"To preserve the reputation of the Fraternity unsullied must be your constant care."


Thursday, September 08, 2016

The End of 'The Living Stones'

In June of 2011, Brother Robert Herd and a handful of brethren embarked on a truly ambitious undertaking - the publication of a major, high quality, full color magazine dedicated to the subject of Freemasonry, and filled with original articles, photography and artwork - all amazingly published on a monthly basis. Outside of perhaps a handful of state and local, largely 'grip and grin' organs, and the notable exception of the Grand Commandary's Knight Templar Magazine, there is no other such major publication in the U.S. Even the Scottish Rite Journal and the NMJ's Northern Light do not attempt such a daunting schedule. And those three have tens of thousands of members supporting them. Robert's has been a private enterprise.

Sadly, the following message has just been posted on the Living Stones magazine website today:
Closing Our Doors 
Thank you to everyone who supported us for nearly 6 years as we strived to provide the best Masonic Magazine we could.  In the end we learned a lot of great Masonic education from so many around the world.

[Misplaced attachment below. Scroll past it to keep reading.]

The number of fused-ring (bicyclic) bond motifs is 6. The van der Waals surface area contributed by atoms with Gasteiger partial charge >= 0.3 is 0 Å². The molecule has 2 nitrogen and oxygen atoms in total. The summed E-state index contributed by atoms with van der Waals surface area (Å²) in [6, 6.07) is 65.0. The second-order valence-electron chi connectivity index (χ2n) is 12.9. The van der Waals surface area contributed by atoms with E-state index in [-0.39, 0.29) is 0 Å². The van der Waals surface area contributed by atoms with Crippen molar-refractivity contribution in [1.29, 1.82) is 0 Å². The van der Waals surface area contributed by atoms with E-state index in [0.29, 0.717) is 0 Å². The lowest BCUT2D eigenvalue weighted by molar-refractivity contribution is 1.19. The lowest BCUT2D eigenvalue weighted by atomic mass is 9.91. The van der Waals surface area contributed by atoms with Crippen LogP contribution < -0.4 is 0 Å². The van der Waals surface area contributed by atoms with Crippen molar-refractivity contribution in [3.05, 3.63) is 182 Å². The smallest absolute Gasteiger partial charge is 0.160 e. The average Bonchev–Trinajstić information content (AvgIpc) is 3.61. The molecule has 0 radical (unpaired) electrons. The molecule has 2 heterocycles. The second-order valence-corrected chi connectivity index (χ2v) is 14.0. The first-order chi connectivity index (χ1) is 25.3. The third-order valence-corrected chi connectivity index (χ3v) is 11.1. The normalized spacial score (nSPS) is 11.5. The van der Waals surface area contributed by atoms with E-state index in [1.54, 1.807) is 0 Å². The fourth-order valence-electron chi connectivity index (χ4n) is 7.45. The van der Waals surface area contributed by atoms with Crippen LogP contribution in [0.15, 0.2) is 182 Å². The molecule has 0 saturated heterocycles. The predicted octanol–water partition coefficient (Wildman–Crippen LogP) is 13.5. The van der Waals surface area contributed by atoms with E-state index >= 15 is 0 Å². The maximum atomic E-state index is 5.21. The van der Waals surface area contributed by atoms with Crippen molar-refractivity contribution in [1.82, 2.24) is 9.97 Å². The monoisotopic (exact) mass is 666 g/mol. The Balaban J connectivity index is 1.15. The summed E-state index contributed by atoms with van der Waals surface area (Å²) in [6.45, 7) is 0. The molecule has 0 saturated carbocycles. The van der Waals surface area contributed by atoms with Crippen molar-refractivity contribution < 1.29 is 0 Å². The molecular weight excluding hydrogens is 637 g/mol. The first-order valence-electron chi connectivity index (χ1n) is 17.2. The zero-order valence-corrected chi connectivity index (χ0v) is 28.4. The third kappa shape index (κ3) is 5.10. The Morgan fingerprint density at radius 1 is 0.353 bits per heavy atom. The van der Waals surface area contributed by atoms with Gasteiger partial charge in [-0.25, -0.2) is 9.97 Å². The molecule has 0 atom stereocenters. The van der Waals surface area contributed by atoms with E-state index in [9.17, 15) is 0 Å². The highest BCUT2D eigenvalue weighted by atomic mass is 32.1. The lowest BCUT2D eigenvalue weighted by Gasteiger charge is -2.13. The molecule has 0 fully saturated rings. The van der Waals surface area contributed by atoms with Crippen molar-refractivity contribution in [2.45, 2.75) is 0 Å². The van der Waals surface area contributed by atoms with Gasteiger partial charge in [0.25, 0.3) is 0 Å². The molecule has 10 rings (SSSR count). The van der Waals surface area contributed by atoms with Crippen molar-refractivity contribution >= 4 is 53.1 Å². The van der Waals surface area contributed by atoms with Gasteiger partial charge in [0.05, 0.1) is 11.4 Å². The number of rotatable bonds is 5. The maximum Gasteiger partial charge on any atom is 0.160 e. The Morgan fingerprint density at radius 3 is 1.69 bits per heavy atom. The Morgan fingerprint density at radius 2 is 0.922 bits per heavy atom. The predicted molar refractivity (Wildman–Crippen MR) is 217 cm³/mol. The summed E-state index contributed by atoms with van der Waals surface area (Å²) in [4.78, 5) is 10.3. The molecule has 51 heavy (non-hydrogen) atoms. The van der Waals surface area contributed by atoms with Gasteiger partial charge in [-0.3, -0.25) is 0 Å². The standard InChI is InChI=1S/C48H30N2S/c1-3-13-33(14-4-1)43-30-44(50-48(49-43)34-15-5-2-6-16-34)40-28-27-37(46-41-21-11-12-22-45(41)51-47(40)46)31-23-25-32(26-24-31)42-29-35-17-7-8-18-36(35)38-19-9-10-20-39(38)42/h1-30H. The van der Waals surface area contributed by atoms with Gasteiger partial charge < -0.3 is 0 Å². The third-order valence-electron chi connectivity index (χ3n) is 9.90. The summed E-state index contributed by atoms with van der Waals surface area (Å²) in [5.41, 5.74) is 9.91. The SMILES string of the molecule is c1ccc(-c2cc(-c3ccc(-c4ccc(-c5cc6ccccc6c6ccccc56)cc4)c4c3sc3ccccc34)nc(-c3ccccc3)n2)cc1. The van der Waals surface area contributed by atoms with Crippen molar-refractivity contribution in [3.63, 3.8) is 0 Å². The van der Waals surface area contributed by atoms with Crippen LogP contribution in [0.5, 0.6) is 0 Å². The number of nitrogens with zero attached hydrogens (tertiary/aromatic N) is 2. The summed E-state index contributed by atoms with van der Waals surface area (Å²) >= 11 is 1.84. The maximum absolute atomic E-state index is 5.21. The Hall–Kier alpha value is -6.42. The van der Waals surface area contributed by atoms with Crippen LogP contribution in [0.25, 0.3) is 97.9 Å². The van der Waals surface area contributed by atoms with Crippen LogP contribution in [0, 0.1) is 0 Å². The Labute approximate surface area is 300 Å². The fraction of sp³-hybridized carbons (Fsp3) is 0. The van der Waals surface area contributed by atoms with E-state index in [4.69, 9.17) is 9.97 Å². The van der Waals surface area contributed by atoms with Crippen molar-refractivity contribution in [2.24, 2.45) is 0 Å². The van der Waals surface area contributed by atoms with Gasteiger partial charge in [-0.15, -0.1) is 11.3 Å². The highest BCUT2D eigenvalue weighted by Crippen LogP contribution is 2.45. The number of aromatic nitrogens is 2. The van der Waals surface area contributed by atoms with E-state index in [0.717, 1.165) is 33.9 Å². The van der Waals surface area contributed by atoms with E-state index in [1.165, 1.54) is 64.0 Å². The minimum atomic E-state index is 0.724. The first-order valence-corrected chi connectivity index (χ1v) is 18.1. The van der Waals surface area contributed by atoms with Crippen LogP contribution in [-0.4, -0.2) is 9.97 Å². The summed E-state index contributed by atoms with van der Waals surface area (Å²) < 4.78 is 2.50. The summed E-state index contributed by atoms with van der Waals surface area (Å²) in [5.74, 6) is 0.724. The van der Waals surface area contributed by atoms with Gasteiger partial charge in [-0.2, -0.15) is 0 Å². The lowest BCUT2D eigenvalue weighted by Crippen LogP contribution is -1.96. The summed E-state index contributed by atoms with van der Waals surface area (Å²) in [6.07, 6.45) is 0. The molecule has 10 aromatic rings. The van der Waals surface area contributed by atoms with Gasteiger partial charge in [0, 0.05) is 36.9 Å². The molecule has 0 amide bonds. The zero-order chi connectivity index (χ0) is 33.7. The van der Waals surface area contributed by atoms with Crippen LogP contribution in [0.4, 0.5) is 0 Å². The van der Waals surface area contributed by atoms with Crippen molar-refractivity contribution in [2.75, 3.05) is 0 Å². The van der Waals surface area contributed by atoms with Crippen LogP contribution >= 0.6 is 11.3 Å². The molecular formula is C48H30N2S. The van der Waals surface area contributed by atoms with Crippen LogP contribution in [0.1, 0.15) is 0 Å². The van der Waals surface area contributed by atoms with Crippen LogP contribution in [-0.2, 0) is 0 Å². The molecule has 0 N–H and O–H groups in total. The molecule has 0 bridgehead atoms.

We are no longer offering subscriptions or purchases. As we are closing our doors, we are only creating the few remaining issues to cover our obligation to current subsribers.  
Masonic history is littered with the fallen bodies of noble publications, some lasting only a few issues, others longer lived. Very, very few have survived for multiple decades (most notably The Philalethes magazine, and the MSA's much tinier but regular as clockwork Short Talk Bulletin in the U.S., and Quatuor Coronati's annual Ars Quatuor Coronatorum in the U.K. come to mind). Even the lionized National Masonic Research Society's The Builder lasted just fifteen years. Few have actually prospered, let alone retained a high standard of quality. 

It is a sad truth that the overwhelming majority of rank and file Freemasons just simply do not support them. 

In 1875, the prolific Albert Mackey opined in an essay,
The Mason, who reads, however little, if only the pages of the monthly magazine to which he subscribes, will entertain higher views of the Institution and enjoy new delights in the possession of these views. The Masons who do not read will know nothing of the interior beauties of Speculative Masonry, but will be content to suppose it to be something like Odd Fellowship, or the Order of the Knights of Pythias - only, perhaps, a little older. Such a Mason must be an indifferent one. He has laid no foundation for zeal.
If this indifference, instead of being checked, becomes more widely spread, the result is too apparent. Freemasonry must step down from the elevated position which she has been struggling, through the efforts of her scholars, to maintain, and our lodges, instead of becoming resorts for speculative and philosophical thought, will deteriorate into social clubs or mere benefit societies. With so many rivals in that field, her struggle for a prosperous life will be a hard one.